- Tim MacMahon, ESPN Staff Writer
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DALLAS -- After two failed bids to buy a Major League Baseball team, billionaire Mark Cuban is seriously considering trying to use his money to create a playoff alternative to college football's Bowl Championship Series.
Cuban, the outspoken owner of the NBA's Dallas Mavericks, told ESPNDallas.com on Wednesday that he is "actively interested but in the exploratory stage" of creating and funding a playoff system to crown a champion for major college football.
"The more I think about it, the more sense it makes as opposed to buying a baseball team," said Cuban, who tried to buy the Chicago Cubs and Texas Rangers within the last few years. "You can do something the whole country wants done."
Cuban said he has talked to two athletic directors from BCS conferences who were extremely enthusiastic about the idea. He intends to contact several school presidents and state senators in the coming weeks to determine whether the idea is worth pursuing.
Cuban said he envisions either a 12- or 16-team playoff field with the higher seeds getting homefield advantage. The homefield advantage, Cuban said, would ensure the college football regular-season games would not lose any importance.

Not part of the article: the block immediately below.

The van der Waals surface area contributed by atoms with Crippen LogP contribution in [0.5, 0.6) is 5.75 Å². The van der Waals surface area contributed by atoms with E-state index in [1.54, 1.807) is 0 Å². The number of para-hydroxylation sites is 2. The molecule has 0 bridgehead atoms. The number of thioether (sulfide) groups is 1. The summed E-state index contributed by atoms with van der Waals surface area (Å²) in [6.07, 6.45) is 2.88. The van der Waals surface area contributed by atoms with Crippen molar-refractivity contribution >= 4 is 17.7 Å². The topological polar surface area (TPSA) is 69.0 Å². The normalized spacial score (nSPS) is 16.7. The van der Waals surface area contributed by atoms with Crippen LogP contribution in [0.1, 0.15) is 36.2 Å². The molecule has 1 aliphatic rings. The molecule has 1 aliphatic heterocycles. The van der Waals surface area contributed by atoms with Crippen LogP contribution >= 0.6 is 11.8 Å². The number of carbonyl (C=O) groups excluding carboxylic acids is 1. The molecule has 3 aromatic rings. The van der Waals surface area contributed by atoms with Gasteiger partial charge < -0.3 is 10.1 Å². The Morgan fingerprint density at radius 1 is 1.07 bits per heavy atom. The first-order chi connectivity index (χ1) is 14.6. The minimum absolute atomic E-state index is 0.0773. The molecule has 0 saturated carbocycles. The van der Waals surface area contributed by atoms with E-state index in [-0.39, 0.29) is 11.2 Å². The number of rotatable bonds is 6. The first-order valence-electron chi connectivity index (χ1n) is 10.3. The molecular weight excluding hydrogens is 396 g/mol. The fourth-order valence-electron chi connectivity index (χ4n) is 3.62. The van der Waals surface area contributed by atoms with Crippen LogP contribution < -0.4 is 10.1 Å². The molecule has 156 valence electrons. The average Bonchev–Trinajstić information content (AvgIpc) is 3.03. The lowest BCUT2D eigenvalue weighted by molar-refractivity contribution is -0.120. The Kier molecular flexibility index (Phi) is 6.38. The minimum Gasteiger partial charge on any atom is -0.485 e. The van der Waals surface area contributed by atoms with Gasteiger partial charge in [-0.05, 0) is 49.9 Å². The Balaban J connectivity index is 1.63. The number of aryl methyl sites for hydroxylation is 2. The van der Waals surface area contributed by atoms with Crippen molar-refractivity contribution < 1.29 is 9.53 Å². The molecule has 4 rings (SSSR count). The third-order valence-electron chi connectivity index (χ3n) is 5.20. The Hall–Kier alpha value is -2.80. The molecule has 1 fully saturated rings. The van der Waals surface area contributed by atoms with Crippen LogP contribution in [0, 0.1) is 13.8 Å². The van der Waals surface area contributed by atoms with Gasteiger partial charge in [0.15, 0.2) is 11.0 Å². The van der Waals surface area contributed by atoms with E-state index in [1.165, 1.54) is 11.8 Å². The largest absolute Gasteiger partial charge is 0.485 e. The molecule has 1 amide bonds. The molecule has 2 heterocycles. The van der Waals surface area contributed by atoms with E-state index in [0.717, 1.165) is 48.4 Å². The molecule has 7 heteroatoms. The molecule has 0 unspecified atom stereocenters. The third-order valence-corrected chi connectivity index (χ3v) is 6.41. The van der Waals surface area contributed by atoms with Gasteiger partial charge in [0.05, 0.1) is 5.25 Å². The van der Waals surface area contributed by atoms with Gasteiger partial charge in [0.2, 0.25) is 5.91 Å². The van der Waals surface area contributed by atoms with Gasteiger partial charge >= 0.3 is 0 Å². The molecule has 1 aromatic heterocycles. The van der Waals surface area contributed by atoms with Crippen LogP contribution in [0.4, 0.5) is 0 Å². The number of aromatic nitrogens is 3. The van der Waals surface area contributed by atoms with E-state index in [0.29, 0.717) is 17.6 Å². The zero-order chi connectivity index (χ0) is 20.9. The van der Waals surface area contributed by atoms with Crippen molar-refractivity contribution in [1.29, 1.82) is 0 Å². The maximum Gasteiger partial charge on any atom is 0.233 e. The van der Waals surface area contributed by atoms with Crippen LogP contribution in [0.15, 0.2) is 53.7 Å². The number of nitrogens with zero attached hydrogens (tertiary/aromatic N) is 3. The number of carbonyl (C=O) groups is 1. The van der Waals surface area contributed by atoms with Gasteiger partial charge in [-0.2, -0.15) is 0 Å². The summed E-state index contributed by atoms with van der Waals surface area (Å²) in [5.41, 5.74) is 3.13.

The bowl games could still exist under Cuban's plan, but he said he would make it more profitable for programs to make the playoffs than a bowl.
"Put $500 million in the bank and go to all the schools and pay them money as an option," Cuban said. "Say, 'Look, I'm going to give you X amount every five years. In exchange, you say if you're picked for the playoff system, you'll go.' "
One way to push school presidents toward approving the idea would be to lobby major donors of college athletic programs, Cuban said. He suggested convincing the donors to cut off their donations until their presidents approved a playoff system.
Cuban, who is reading the book "Death to the BCS," said he thinks it would take about three or four years of planning before enacting the playoff system. He believes it's a better business opportunity than owning a baseball team, and he admits he's intrigued by the idea of revolutionizing a major sport.
"It's an inefficient business where there's obviously a better way of doing it," Cuban said. "The only thing that's kept them from doing it is a lack of capital, which I can deal with.
"The one thing every college football fan wants you can probably create for less than it takes to buy a baseball team."
2dSteve Ilardi and Jeremias Engelmann